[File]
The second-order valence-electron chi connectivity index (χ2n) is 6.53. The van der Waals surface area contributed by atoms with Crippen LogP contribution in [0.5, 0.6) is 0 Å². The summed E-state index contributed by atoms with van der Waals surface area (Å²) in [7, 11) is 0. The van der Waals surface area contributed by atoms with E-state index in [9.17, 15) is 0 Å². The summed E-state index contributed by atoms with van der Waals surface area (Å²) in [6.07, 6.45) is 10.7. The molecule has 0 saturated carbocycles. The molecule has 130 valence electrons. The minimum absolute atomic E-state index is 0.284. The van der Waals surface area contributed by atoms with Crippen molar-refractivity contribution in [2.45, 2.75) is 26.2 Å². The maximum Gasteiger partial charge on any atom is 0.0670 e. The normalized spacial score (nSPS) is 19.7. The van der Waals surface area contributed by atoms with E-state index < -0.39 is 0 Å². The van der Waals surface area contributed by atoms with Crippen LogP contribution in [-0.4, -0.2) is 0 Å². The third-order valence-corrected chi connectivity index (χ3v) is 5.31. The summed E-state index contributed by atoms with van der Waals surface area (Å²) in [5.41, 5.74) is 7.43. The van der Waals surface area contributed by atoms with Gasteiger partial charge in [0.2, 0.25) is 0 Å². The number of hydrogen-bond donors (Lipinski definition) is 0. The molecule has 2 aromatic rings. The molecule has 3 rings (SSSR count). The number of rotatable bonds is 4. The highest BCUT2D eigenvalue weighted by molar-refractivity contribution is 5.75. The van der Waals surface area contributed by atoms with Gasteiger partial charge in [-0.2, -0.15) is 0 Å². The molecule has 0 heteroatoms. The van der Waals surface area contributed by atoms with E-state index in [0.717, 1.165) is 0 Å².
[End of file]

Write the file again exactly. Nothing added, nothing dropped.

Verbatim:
The second-order valence-electron chi connectivity index (χ2n) is 6.53. The van der Waals surface area contributed by atoms with Crippen LogP contribution in [0.5, 0.6) is 0 Å². The summed E-state index contributed by atoms with van der Waals surface area (Å²) in [7, 11) is 0. The van der Waals surface area contributed by atoms with E-state index in [9.17, 15) is 0 Å². The summed E-state index contributed by atoms with van der Waals surface area (Å²) in [6.07, 6.45) is 10.7. The molecule has 0 saturated carbocycles. The molecule has 130 valence electrons. The minimum absolute atomic E-state index is 0.284. The van der Waals surface area contributed by atoms with Crippen molar-refractivity contribution in [2.45, 2.75) is 26.2 Å². The maximum Gasteiger partial charge on any atom is 0.0670 e. The normalized spacial score (nSPS) is 19.7. The van der Waals surface area contributed by atoms with E-state index < -0.39 is 0 Å². The van der Waals surface area contributed by atoms with Crippen LogP contribution in [-0.4, -0.2) is 0 Å². The third-order valence-corrected chi connectivity index (χ3v) is 5.31. The summed E-state index contributed by atoms with van der Waals surface area (Å²) in [5.41, 5.74) is 7.43. The van der Waals surface area contributed by atoms with Gasteiger partial charge in [0.2, 0.25) is 0 Å². The number of hydrogen-bond donors (Lipinski definition) is 0. The molecule has 2 aromatic rings. The molecule has 3 rings (SSSR count). The number of rotatable bonds is 4. The highest BCUT2D eigenvalue weighted by molar-refractivity contribution is 5.75. The van der Waals surface area contributed by atoms with Gasteiger partial charge in [-0.2, -0.15) is 0 Å². The molecule has 0 heteroatoms. The van der Waals surface area contributed by atoms with E-state index in [0.717, 1.165) is 0 Å².